If you’re interested in doing more for the environment, consider switching to clean energy.

What is coal?

Coal is a solid, carbon-rich rock that is classified into four types based on its carbon content: lignite, bituminous, sub-bituminous, and anthracite. Coal is a combustible sedimentary rock with a high carbon and hydrocarbon content. Coal is made up of the energy stored by plants that thrived in marshy forests hundreds of millions of years ago. Because coal takes so long to create, it is classified as a nonrenewable energy source.

Bituminous and sub-bituminous coal account for almost all the coal burning in the United States. However, regardless of its type, all coal is filthy and the most carbon-intensive fossil fuel we can burn in terms of emissions. Sulfur dioxide, nitrogen oxides, mercury, and particulate matter are all produced by burning coal, and they are all harmful to human and environmental health. Another dangerous coal waste product is coal ash, which is difficult to recycle and can pollute waterways. According to the Environmental Protection Agency (EPA), the United States generates 130 million tons of coal ash per year.

What is crude oil?

Crude oil, often known as petroleum, is a liquid fossil fuel primarily comprised of hydrocarbons. Oil can be found in subsurface reservoirs, sedimentary rock fissures, crevices, pores, and tar sands on the surface. Crude oil is obtained by drilling or mining into the earth. Oil is then extracted and transported to refineries by tankers, trains, trucks, or pipelines, where it is processed into usable fuels like gasoline, propane, kerosene, jet fuel, and even liquids that are used to create household goods like plastics and paint. 

Unfortunately, the extraction process causes a slew of environmental and health issues, namely air and water pollution. Oil combustion is a substantial source of greenhouse gas emissions, accounting for 45 percent of all energy-related carbon dioxide emissions in the United States in 2020. In addition, pipelines, offshore drilling wells, and related equipment frequently leak, polluting oceans, marshes, freshwater sources, and other ecosystems.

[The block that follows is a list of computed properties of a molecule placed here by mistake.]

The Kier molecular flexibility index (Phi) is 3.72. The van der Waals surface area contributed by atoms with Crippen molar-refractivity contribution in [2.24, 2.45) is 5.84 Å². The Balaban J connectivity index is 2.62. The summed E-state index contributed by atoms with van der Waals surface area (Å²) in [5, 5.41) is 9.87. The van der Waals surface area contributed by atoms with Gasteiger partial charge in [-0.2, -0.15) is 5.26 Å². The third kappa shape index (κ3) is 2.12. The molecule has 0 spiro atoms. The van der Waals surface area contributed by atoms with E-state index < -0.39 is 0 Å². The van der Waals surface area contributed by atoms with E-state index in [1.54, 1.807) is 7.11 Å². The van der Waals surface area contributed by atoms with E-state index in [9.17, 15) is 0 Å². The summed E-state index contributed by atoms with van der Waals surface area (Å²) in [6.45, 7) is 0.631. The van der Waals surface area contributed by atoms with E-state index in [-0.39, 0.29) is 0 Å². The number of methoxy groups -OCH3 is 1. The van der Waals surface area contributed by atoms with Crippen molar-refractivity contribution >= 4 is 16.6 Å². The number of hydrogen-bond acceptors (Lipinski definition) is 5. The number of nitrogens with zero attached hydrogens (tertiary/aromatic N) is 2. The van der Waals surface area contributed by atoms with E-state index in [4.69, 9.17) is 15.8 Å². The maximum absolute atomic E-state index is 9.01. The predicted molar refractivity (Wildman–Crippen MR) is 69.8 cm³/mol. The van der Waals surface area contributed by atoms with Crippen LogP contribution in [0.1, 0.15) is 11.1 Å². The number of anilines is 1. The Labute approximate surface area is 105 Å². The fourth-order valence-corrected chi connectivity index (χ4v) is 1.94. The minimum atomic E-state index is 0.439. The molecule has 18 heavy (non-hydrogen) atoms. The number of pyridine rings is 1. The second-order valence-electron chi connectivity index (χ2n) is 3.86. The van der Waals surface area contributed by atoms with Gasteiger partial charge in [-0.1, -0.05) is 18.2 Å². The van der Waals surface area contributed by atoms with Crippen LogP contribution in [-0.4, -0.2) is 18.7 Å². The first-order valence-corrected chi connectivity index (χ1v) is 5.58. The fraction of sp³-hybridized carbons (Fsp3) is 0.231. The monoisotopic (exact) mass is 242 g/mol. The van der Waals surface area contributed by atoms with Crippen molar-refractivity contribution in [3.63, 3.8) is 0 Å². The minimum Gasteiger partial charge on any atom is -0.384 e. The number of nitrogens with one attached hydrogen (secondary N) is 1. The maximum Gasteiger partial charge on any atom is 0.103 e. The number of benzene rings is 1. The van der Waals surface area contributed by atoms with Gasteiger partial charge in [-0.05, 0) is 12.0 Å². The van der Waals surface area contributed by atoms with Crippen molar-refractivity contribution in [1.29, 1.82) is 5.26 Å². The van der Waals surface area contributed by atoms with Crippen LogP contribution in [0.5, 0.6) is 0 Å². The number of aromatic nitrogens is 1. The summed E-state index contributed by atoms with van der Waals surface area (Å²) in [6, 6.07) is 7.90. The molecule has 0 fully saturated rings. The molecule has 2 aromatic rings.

What is natural gas?

Natural gas is classified as conventional or unconventional, depending on where it is found underground. Natural gas can be found in porous and permeable rock beds or mixed into oil reservoirs, and it is accessed using ordinary drilling techniques. Unconventional natural gas is any type of gas that is too difficult or expensive to recover through normal drilling, necessitating the use of a unique stimulation technique like fracking. 

Since 2009, the United States has been the world's top producer of natural gas and the largest consumer of it, thanks to the invention and advancement of methods like fracking. Natural gas, which is abundant in the United States, provides about 30 percent of the country's energy demands and is the primary source of electricity.

Obtaining natural gas requires drilling, as it's collected from the earth. Fracking requires injecting high-pressure water, chemicals, and sand into a well, which cracks the rock, releasing natural gas. This method can be a drain on resources, as it requires anywhere from 1.5 million to 16 million gallons of water per well. Fracking also has the potential to harm nearby waterways, produce toxic wastewater, and induce earthquakes. 

How do fossil fuels pollute the environment?

Because they are generated from the petrified, buried remains of plants and animals that existed millions of years ago, coal, crude oil, and natural gas are all considered fossil fuels. Fossil fuels have a high carbon content due to their origins. Using fossil fuels for energy has taken a huge toll on humans and the environment, as they contribute to air pollution, water pollution, and global warming. 

Nitrogen pollution impacts not just the quality of the air we breathe, but the land and water as well. While nitrogen is the most abundant element in the air and is necessary for plant and animal life to survive, human activities that produce nitrogen—such as electric power generation, industrialization, transportation, and agriculture— disrupt the natural equilibrium of nitrogen in the ecosystem. 

When fossil fuels are burned, nitrogen oxides are released into the atmosphere, contributing to smog and acid rain. Nitrogen oxides are the most prevalent nitrogen-related chemicals added to the air by human activity. The combustion of fossil fuels connected with the transportation industry accounts for most nitrogen oxides emitted in the U.S. as a result of human activity.

What are the benefits of replacing fossil fuels with renewable energy?

Replacing fossil fuels with environmentally friendly renewable energy offers significant benefits. Renewable energy sources like wind and solar take less of a toll on the environment and provide more usable energy than fossil fuels while also being more affordable. We still have a ways to go to encourage clean energy usage and reduce reliance on nonrenewable energy. But with the government's help and environmentally aware individuals, we can reduce fossil fuel usage and make the switch to renewable energy.